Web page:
A History of Honor

The Honor Code is more than a tradition at Randolph, it's a way of life.

The Honor Code is more than a tradition at Randolph, it’s a way of life.

During a recent visit to talk about his research on academic integrity, author and nationally known expert received a firsthand view of an intangible, but important, part of life at Randolph—its Honor Code. During a campus tour, Karl Sakas ’10, an admissions counselor, asked students to tell Anderman about the Honor Code.

“What struck me was that everybody was aware of it,” Anderman said, doubting that most students at Ohio State University, where he teaches psychology, could say much about their academic honesty guidelines. “Honor codes communicate core values to students about the institutions, but in some institutions, some people are not aware of them.”

Randolph’s Honor Code, which is administered by students rather than faculty, has been a vital part of life since the College’s founding in 1891. Anderman said this type of Honor Code, which includes unproctored exams, is an effective way of preventing cheating because it helps create a culture of trust. Randolph students say it is important because of the attributes it helps them develop.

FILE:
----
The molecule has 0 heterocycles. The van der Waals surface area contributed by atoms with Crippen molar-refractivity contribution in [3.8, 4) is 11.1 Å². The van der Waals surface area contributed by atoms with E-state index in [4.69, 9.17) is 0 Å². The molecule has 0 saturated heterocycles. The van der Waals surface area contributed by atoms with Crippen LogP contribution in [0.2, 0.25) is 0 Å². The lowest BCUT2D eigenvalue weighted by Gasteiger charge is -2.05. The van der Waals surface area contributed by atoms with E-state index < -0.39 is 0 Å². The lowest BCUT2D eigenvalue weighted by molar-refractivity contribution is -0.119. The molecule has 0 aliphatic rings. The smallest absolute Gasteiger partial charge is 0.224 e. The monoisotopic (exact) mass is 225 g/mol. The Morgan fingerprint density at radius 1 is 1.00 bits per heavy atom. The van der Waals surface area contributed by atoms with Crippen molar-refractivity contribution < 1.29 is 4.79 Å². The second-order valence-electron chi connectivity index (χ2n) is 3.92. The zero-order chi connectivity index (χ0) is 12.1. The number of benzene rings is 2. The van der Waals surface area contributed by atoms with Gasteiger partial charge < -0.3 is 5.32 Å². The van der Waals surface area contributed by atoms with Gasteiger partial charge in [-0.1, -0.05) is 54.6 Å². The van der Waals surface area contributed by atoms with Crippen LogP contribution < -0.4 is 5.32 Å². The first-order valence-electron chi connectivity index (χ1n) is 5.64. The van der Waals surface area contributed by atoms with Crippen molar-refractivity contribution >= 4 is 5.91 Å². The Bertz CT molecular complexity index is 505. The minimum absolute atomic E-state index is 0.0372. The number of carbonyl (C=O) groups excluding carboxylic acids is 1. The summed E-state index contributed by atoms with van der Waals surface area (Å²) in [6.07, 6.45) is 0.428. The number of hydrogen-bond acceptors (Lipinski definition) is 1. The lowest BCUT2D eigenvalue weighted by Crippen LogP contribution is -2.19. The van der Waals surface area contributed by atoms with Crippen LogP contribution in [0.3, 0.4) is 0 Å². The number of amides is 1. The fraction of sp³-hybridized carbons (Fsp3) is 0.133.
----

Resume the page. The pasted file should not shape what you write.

“The more I work with it, the more I see it become a code of living,” said Maddy Carmain ’13, chair of the Student Judiciary Committee last year. “You uphold the Honor Code because it’s the right thing to do, not just because you are told to do it. Following the Honor Code requires a lot of personal integrity and responsibility.”

“I would like it to be celebrated, so that it is known that at this school,
we live this way.” – Maddy Carmain ’13

The Honor Code is so much a part of Randolph’s culture that Megan Hageman ’13 was shocked to learn about widespread cheating at the colleges her high school friends attended. That led her to collaborate with psychology professors Holly Tatum and Beth Schwartz, the Catherine E. & William E. Thoresen Chair in Social Sciences and assistant dean of the College, to study how honor systems affect academic honesty.

Their studies indicated that students at small colleges are less likely to cheat due to the close student-faculty relationships and open discussions about cheating. “This tends to be part of the culture of the institution,” Tatum said. “Our Honor Code is educational.”

Two years ago, the College convened a task force to look for opportunities to reaffirm Randolph’s commitment to its Honor Code. At the recommendation of that task force, the Student Judiciary Committee has sponsored Honor Weeks to encourage students to more fully understand the Honor Code.

Carmain hopes these efforts will help students place an even greater value on the Honor Code and carry its ideals into life after graduation. “I would like it to be celebrated, so that it is known that at this school, we live this way,” Carmain said. “The point is not getting people in trouble. The point is not the judicial process. The point is to live honorably, with integrity, and with respect for other people.”